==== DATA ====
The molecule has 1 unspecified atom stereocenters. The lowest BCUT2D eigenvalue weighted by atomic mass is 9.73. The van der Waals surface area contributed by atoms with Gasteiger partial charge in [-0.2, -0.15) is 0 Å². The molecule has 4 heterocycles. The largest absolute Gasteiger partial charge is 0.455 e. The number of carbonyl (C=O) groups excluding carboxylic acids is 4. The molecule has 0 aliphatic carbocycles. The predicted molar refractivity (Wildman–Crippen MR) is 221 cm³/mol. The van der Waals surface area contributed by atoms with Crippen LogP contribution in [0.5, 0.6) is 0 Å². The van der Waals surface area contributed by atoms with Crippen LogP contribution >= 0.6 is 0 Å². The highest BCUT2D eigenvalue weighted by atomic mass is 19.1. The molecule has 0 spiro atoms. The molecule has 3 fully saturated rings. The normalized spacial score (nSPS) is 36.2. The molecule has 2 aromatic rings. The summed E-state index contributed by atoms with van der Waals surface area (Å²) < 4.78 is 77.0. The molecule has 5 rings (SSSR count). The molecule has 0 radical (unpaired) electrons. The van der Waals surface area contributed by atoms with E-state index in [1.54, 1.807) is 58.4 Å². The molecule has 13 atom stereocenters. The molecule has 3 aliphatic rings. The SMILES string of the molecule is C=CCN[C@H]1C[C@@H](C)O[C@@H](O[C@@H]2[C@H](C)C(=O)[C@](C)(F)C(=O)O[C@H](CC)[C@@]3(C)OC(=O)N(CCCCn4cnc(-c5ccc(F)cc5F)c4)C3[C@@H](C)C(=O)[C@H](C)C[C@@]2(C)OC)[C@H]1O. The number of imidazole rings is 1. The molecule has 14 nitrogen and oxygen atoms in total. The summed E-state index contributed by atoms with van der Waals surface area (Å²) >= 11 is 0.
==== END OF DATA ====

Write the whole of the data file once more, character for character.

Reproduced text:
The molecule has 1 unspecified atom stereocenters. The lowest BCUT2D eigenvalue weighted by atomic mass is 9.73. The van der Waals surface area contributed by atoms with Gasteiger partial charge in [-0.2, -0.15) is 0 Å². The molecule has 4 heterocycles. The largest absolute Gasteiger partial charge is 0.455 e. The number of carbonyl (C=O) groups excluding carboxylic acids is 4. The molecule has 0 aliphatic carbocycles. The predicted molar refractivity (Wildman–Crippen MR) is 221 cm³/mol. The van der Waals surface area contributed by atoms with Crippen LogP contribution in [0.5, 0.6) is 0 Å². The van der Waals surface area contributed by atoms with Crippen LogP contribution >= 0.6 is 0 Å². The highest BCUT2D eigenvalue weighted by atomic mass is 19.1. The molecule has 0 spiro atoms. The molecule has 3 fully saturated rings. The normalized spacial score (nSPS) is 36.2. The molecule has 2 aromatic rings. The summed E-state index contributed by atoms with van der Waals surface area (Å²) < 4.78 is 77.0. The molecule has 5 rings (SSSR count). The molecule has 0 radical (unpaired) electrons. The van der Waals surface area contributed by atoms with E-state index in [1.54, 1.807) is 58.4 Å². The molecule has 13 atom stereocenters. The molecule has 3 aliphatic rings. The SMILES string of the molecule is C=CCN[C@H]1C[C@@H](C)O[C@@H](O[C@@H]2[C@H](C)C(=O)[C@](C)(F)C(=O)O[C@H](CC)[C@@]3(C)OC(=O)N(CCCCn4cnc(-c5ccc(F)cc5F)c4)C3[C@@H](C)C(=O)[C@H](C)C[C@@]2(C)OC)[C@H]1O. The number of imidazole rings is 1. The molecule has 14 nitrogen and oxygen atoms in total. The summed E-state index contributed by atoms with van der Waals surface area (Å²) >= 11 is 0.